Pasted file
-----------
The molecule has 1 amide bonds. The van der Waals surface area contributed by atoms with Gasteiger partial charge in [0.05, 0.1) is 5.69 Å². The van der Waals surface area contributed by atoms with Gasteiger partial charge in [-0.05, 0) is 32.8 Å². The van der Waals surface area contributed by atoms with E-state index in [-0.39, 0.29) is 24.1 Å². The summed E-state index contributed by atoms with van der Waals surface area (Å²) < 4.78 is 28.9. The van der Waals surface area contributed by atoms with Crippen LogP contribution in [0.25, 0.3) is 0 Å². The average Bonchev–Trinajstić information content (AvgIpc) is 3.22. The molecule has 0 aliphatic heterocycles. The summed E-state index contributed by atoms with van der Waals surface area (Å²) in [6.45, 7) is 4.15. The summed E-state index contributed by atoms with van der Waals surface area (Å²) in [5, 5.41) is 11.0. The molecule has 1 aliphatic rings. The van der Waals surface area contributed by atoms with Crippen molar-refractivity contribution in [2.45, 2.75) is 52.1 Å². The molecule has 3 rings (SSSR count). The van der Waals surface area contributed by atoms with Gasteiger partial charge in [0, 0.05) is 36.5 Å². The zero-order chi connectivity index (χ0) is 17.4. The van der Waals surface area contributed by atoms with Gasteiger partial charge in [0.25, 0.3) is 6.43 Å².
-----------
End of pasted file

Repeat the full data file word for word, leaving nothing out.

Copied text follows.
The molecule has 1 amide bonds. The van der Waals surface area contributed by atoms with Gasteiger partial charge in [0.05, 0.1) is 5.69 Å². The van der Waals surface area contributed by atoms with Gasteiger partial charge in [-0.05, 0) is 32.8 Å². The van der Waals surface area contributed by atoms with E-state index in [-0.39, 0.29) is 24.1 Å². The summed E-state index contributed by atoms with van der Waals surface area (Å²) < 4.78 is 28.9. The van der Waals surface area contributed by atoms with Crippen LogP contribution in [0.25, 0.3) is 0 Å². The average Bonchev–Trinajstić information content (AvgIpc) is 3.22. The molecule has 0 aliphatic heterocycles. The summed E-state index contributed by atoms with van der Waals surface area (Å²) in [6.45, 7) is 4.15. The summed E-state index contributed by atoms with van der Waals surface area (Å²) in [5, 5.41) is 11.0. The molecule has 1 aliphatic rings. The van der Waals surface area contributed by atoms with Crippen molar-refractivity contribution in [2.45, 2.75) is 52.1 Å². The molecule has 3 rings (SSSR count). The van der Waals surface area contributed by atoms with Gasteiger partial charge in [0, 0.05) is 36.5 Å². The zero-order chi connectivity index (χ0) is 17.4. The van der Waals surface area contributed by atoms with Gasteiger partial charge in [0.25, 0.3) is 6.43 Å².